Ah let’s go back to dark medieval times when the common serfs were oppressed by the ruling elite and plague spread throughout the land. Errrr yes, well at least some things have changed. Seriously though, here we have “Medieval Black Metal against Empire and Aristocracy” and this album redresses the balance focusing on tales “of those downtrodden under the shiny heels of knights and lords.” It’s admirably presented by none other than Greek multi-instrumentalist and vocalist Ayloss who you will no doubt recognise from Spectral Lore and Tome Of The Unreplenished among others. Castles Conquered And Reclaimed is very much an album of two parts containing numbers of swaggering black metal totally reflecting feudal times as well as dividing instrumental tracks rooted in medieval folklore, some of which may well be recognisable to listeners. We are also told that guest musicians from LÜÜP, ART OF SIMPLICITY, NEDA and SPIDER OF PNYX are involved in the odyssey. Time to knock on the castle gates, I think we best have a battering ram handy.

The title track literally blows them right open with massive blasts and swirling synth work. It sounds like a full pitched battle is going on and takes a while to get accommodated to the deluge of sound. Angry vocals are there amidst the melee and to say this is turbulent would be an understatement. The barbarians penetrate the defences and suddenly a very medieval jauntiness pervades the hellish diatribe as we sweep into the great court and reclaim the castle from scenes of jesters a juggling and the elite gorging themselves on suckling pig and other delicacies. This has the spirit of a film such as Paul Verhoeven’s Flesh and Blood as well as the that of the rebellion shown by bands from the Quebec scene such as Forteresse. We are very much in England though as far as the next parts are concerned. The Cutty Wren is the first short folk number and I know it well partly through an obsession from the unlikely source of Chumbawamba and their excellent English Rebel Songs 1381-1984 album. I do miss the vocals and the important lyrics but the melody is instantly and sublimely recognisable. Staying in theme ‘The Murder of Wat Tyler’ is another tale of nefarious discontent and the leader of the Peasant revolt lives on through history in a jaunty number full of vitriol and bravado. The 13-minute track is clearer in definition and Ayloss sets about things pumping out the ribald melody with rallying cries providing a two-fingered salute to the governing oppressors. Lovers of bands such as the fascinating Obsiquiae and rebel rousers Dawn Ray’d will definitely find common ground and be quick to join in on this battlefield spurred by flagons of ale it twists and turns providing a merry jig but it is a story we know well ended in tragedy at the hands of Richard II loyalists. Downtrodden perhaps but after the pastoral flautist rendition of ‘Contre Dolour’ we are back to ‘Storm the Walls of Mystras’ with shrieking anger, humungous blasts and a perfect intertwining guitar weave pitching us right back to the turbulent Middle Ages. The backing choral accompaniments here will definitely rouse from any apathy.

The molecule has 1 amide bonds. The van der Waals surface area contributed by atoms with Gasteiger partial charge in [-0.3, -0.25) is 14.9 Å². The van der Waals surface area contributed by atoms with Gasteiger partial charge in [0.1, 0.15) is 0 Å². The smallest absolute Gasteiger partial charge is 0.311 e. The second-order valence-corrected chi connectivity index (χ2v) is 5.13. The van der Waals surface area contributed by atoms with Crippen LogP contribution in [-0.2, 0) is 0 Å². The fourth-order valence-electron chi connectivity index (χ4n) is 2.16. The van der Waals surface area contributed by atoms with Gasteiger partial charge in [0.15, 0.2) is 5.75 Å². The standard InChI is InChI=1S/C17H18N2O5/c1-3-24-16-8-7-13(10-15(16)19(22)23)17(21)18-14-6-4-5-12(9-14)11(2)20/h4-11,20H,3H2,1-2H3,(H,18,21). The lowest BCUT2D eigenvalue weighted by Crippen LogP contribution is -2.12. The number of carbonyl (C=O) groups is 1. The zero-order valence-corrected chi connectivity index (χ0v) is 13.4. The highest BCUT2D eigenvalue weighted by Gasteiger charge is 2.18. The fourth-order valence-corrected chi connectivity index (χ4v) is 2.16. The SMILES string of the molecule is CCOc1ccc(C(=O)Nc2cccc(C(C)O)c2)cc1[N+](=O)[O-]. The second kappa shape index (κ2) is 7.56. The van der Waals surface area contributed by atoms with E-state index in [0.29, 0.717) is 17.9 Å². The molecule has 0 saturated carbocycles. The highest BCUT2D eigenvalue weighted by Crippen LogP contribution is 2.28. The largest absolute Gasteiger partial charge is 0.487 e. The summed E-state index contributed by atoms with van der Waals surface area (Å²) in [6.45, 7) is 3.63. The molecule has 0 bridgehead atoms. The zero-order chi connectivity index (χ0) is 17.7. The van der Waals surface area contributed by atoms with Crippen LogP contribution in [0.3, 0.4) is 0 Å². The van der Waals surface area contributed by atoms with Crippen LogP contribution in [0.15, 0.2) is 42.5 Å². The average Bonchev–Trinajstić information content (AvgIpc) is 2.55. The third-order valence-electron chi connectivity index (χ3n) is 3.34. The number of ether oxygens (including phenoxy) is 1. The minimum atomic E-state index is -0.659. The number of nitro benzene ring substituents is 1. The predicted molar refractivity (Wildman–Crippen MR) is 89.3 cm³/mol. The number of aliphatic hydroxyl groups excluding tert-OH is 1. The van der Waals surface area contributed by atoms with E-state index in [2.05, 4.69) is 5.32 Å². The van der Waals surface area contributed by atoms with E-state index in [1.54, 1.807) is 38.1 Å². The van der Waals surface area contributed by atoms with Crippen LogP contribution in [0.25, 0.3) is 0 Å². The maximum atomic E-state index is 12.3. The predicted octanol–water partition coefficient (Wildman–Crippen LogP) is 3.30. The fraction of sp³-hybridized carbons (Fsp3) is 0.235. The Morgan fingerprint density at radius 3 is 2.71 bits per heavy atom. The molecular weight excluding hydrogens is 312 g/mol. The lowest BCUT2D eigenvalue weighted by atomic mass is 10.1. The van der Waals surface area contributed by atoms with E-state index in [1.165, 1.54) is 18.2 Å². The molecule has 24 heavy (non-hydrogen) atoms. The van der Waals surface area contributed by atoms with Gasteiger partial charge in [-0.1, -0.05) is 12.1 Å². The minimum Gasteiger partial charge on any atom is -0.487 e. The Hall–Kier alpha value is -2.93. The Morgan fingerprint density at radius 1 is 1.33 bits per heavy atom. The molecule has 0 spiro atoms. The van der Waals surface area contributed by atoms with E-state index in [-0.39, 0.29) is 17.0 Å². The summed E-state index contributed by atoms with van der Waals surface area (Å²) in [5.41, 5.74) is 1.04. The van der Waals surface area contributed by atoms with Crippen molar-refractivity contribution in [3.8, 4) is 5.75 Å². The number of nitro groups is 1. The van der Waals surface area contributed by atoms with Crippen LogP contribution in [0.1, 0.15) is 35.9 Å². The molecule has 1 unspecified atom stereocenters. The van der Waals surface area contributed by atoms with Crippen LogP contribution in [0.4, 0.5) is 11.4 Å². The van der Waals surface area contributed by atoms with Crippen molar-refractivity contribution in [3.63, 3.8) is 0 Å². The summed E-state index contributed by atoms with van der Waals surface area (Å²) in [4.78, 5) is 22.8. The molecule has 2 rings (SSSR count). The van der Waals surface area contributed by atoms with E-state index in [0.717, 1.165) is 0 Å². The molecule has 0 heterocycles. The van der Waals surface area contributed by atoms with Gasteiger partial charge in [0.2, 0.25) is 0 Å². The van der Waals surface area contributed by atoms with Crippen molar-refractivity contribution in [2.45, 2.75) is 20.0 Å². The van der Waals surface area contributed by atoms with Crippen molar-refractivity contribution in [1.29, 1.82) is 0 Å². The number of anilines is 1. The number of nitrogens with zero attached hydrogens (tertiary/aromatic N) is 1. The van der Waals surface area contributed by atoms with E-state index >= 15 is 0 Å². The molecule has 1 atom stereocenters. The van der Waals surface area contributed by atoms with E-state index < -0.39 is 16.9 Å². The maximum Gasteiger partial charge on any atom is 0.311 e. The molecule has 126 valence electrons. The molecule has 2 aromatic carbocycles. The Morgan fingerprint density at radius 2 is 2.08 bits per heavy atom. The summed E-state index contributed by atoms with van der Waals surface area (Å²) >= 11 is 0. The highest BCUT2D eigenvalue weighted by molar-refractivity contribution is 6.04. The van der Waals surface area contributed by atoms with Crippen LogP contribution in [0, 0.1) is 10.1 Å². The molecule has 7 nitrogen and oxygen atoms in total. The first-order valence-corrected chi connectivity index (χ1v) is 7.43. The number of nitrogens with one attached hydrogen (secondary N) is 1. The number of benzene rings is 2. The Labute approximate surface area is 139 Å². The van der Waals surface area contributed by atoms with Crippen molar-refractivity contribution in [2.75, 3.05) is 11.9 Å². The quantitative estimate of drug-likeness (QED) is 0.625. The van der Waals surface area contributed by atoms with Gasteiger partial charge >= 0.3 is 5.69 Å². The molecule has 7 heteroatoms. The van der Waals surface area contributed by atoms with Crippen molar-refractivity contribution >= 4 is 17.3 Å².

By this time, you may well be wondering if anything of a Hellenic nature is cited as we seem very much in a different place. Fear not, the adventures of Greek revolutionary Tsakitzis are next for a brief folky rendition before we address ‘The Zealots of Thessaloniki’ and a more traditional Mediterranean vibe pervades the clamouring hurly-burly blackness. This is like being at a bizarre bazaar completely thronged and quite mad as the zealots raid the aristocracy and redistribute their wealth something the effectively achieved apparently via self-governance for 8 years. As for Ayloss, we get some fantastic guitar work that really bridges from the distant past to the present. I didn’t want this one to end so involving is both the subject matter and the music but indeed it must as we lead to the finale via the medieval Ai vist lo lop (also covered by In Extremo fact fiends) and the closing statement ‘Wrath And Glory’

I had a feeling this album was going to hit the mark and it truly has and should have anyone who hears it totally in the spirit and rejoicing in its rebellious nature. I hope we get some more of this nature from Ayloss in the future, there’s plenty more castles to reclaim in this never-ending historical context which sadly is still all too true today.

(8.5/10 Pete Woods)